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2016WinterShotcreteEMag

Sustainability Shotcrete toward Sustainability By David Ruhl HC Matcon Inc. (HCM) core values are Teamwork, Innovation, Service, and Sustainability. These values are reflected in the way that HCM operates. We seek to derive innovative solutions by engaging the broad experience base of our team and associates. Sustainability to HCM means building in a way that minimizes the burden of today’s development on resources, such that the ability of future generations to survive with a similar quality of life remains intact. Sustainable development requires thoughtful decisions to be made at all levels of project planning and execution, including conceptual design, site selection, design parameter identification, detailed design, material specification, construction, and ultimately asset management. Clearly, alignment of project team goals and objectives is required to move toward true sustainable development. One of the difficulties associated with multi-trade construction is that achievement of this alignment can sometimes be difficult. HCM does not allow this difficulty to impede efforts toward sustainability. HCM and its partner engineering firm RWH Engineering Inc. (RWH) have developed a simple method of evaluating the relative environmental footprint of different project design and execution choices using a web-based tool named SEDA (Sustainable Engineering Design Audit). The tool permits comparative evaluation of design options by assigning a score based on the environmental impact of the materials required for each design. The design with the lowest score uses resources most efficiently. SEDA receives material and fuel quantity inputs based on estimating outputs. Using the Econvent life-cycle database (version 2), materials are assessed for impact in nine fields (planetary boundaries), including climate change, biodiversity loss, biogeochemical, ocean acidification, land use, fresh water, ozone depletion, atmospheric aerosols, and chemical pollution. HCM has observed that the result of completing a SEDA score analysis is greater than simply establishment of relative footprints. The process requires collaboration between the design, construction, and ownership teams. This collaboration that may otherwise not occur is the type of effort that is required to achieve sustainable development. Based on SEDA score analysis, HCM has found that shotcrete is a sustainable choice in many applications. The following presents a few examples of HCM’s recent experience applying shotcrete toward sustainability following the completion of a SEDA score analysis. Deep Shotcrete Underpinning RWH designed a 57 ft (17.5 m) deep shoring system for the new Vogue building in downtown Calgary, AB, Canada. The project was constrained by existing buildings on the east and west property lines—21 and 12 stories, respectively. RWH evaluated two designs for the shoring system for this project: a conventional 35 in. (880 mm) diameter drilled caisson wall versus a 6 in. (150 mm) thick tied-back shotcrete shoring system. Both systems were designed to allow for the excavation to extend 41.3 ft (12.6 m) below the existing building footing. The shotcrete shoring system offered savings of 525 yd3 (400 m3) of concrete and 24,200 lb (11,000 kg) of steel over the caisson wall. Additionally, the shotcrete was set back to the footings of the buildings on both the east and west sides so that the face of the shoring was flush with the property line. This method saved 16 in. (400 mm) of shoring thickness that would have been required for a traditional caisson wall, allowing the owner to maximize usable below-grade parking area. The SEDA score of this project was 1.0 for shotcrete (best of options evaluated) and 1.23 for the caisson wall. A score of 1.23 indicates that the caisson wall had an estimated 23% greater environmental footprint based on material use. Heritage Garden Landscape Walls HCM was contracted for the structural design and installation of a reinforced concrete, waterretaining, undulating pool structure for the Rock Garden at Royal Botanical Gardens in Hamilton, ON, Canada. The pool restoration was part of a total renovation of the 80-year-old garden that included repairing deteriorated features and introducing new elements. Repairs and new elements were designed to respect the heritage nature of the garden. 58 Shotcrete • Winter 2016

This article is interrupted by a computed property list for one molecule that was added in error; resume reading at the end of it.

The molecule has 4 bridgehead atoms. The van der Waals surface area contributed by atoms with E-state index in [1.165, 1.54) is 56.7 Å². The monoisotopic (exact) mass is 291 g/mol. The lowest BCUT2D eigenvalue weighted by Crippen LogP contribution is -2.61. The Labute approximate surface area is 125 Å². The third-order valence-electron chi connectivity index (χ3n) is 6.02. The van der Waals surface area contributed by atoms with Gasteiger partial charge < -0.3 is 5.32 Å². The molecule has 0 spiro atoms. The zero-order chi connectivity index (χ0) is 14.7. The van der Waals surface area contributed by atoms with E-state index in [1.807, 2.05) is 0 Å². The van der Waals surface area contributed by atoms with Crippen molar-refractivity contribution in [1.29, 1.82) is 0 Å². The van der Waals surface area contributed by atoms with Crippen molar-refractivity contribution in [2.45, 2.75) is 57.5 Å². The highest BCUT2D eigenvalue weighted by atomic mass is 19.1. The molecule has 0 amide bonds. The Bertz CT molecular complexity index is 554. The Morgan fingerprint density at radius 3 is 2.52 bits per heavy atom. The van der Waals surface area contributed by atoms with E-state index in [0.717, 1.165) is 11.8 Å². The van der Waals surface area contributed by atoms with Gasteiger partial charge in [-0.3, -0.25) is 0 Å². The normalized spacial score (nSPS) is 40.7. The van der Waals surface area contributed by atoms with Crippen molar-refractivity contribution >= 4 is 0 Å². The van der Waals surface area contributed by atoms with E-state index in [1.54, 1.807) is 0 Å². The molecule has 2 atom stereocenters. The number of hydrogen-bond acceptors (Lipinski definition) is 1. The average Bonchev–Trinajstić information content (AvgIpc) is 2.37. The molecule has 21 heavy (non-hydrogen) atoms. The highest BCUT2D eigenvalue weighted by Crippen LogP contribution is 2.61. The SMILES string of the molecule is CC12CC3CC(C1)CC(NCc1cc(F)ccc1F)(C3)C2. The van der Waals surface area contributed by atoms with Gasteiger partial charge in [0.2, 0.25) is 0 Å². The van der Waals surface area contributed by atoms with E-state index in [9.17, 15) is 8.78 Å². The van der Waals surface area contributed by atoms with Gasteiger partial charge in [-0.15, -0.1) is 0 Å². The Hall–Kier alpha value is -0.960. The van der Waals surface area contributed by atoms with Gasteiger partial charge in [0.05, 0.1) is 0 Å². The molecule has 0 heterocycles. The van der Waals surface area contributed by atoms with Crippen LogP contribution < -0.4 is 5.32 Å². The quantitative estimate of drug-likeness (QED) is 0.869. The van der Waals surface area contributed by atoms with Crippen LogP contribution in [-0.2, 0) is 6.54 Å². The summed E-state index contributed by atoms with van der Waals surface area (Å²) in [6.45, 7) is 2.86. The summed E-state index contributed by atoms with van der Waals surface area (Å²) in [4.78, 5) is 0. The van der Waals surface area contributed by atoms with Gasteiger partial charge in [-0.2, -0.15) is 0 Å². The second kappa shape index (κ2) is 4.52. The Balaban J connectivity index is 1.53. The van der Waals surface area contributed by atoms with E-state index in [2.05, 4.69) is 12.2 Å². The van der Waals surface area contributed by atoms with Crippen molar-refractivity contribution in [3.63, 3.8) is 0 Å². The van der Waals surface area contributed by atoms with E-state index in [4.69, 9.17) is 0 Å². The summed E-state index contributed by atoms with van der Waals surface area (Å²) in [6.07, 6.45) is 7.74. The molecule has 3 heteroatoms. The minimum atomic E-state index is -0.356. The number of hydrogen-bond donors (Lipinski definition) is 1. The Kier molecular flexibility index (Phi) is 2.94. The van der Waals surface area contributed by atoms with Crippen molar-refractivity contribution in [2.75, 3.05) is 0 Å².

2016WinterShotcreteEMag
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